Shiritsu Justice Gakuen: Nekketsu Seisyun Nikki 2 — 2Q2015 issue

Rival Schools 1.5 is still fun

We here at GI are strong pro­po­nents of any­thing Japan­ese, fight­ing games and edu­ca­tion. So, you can imag­ine the delight that is a gen­er­ous mix of all three. To that end, it should be obvi­ous by now that we love Rival Schools and its over­all series Project Jus­tice. Despite the fact that it comes from the brain trust known as Cap­com, we’re still entranced by the con­cept of Japan­ese high school stu­dents fight­ing to save themselves.

The mid­dle game in the series, Rival Schools 2, is an inter­est­ing addi­tion to the fam­ily of fight­ing games. It’s nei­ther a true sequel nor a spin-off of the orig­i­nal game. It’s an adden­dum, which Cap­com is noto­ri­ous for push­ing on the gen­eral buy­ing pub­lic. It’s more of the orig­i­nal game — which we love — with some upgrades thrown in to make it worth import­ing. This ver­sion was never released in Amer­ica, thus there are modes that you will never see. That makes import­ing the game worth the time and trouble.

RS2 is your stan­dard fight­ing game, which doesn’t make it unique. How­ever, the inclu­sion of the board game mode and the char­ac­ter cre­ation mode that plays out like an eroge sim­u­la­tion are some of the good­ies that we’re miss­ing out on in the U.S. There’s also the addi­tion of three new char­ac­ters: Ran, a pho­to­jour­nal­ist who uses her cam­era to attack; Nagare, a swim­mer; and, Chairperson/Iinciyo, who leads the charge for Taiyo High School stu­dents to defend them­selves. Other than these gifts, there’s not much dif­fer­ent here than the first game. You’re still fight­ing to defend your cho­sen school, and there’s still fun to be had in a slightly deep fight­ing game sys­tem. There’s not too much dif­fer­ent aesthetics-wise, in that there are a few new stages and new stage themes. The older stages are still here and it’s fun to play against the new­com­ers with older char­ac­ters or a cre­ated character.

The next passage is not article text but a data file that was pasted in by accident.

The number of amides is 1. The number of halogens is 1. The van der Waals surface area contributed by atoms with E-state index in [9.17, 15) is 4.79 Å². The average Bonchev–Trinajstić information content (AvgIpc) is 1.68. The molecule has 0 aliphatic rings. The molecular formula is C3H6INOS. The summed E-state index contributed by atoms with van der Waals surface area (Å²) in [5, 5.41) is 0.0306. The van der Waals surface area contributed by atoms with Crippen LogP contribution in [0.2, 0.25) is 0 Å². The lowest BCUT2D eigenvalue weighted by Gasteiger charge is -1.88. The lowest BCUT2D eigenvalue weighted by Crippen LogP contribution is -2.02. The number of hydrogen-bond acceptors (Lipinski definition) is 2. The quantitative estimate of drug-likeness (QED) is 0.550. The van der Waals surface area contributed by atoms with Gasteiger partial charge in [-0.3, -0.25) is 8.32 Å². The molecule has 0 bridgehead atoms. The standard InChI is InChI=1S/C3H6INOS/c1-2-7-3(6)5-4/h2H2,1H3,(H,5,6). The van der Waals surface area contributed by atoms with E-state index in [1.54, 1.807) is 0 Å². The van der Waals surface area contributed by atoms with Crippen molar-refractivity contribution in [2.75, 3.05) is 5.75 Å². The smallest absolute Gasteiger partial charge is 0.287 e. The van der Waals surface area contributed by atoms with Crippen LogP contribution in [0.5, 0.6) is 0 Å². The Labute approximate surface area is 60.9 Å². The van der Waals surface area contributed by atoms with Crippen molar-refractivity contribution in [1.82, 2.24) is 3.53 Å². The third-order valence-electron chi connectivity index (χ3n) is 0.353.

I have two caveats with rec­om­mend­ing the game to oth­ers. The first is the fact that it’s in Japan­ese mostly and read­ing is a must to get through the char­ac­ter cre­ation and board game modes. That’s a bit much if you’re not into the lan­guage or know enough to nav­i­gate through menus. The other issue is the fact that, as usual, Cap­com has seen fit to deny Amer­i­can gamers the best of a series, short­chang­ing loyal money-spending fans who would pay a high price for the good­ies of the char­ac­ter cre­ation mode and the board game mode. The dirty truth of it all is Cap­com has never thought highly of its Amer­i­can audi­ence. We’re not going to see some­thing awe­some like either mode because “we just wouldn’t get it any­way.” A fun fact is that both modes were to be included in the first game but were left out in Amer­ica because it would have been too much trou­ble to include them for Amer­i­cans, accord­ing to Cap­com of Japan. But we’re smart enough to make cash grabs off of for mul­ti­ple ver­sion of Street Fighter, though, right?

The moral of this story is that Rival Schools and its fur­ther sequels all deserve to be played by a wider audi­ence. Although it’s a slight rehash of the first game, RS2 was deserv­ing of respect and a proper intro­duc­tion to the Amer­i­can audi­ence. Thank­fully, we were allowed to see the next sequel, Project Jus­tice. Here’s hop­ing for a class reunion.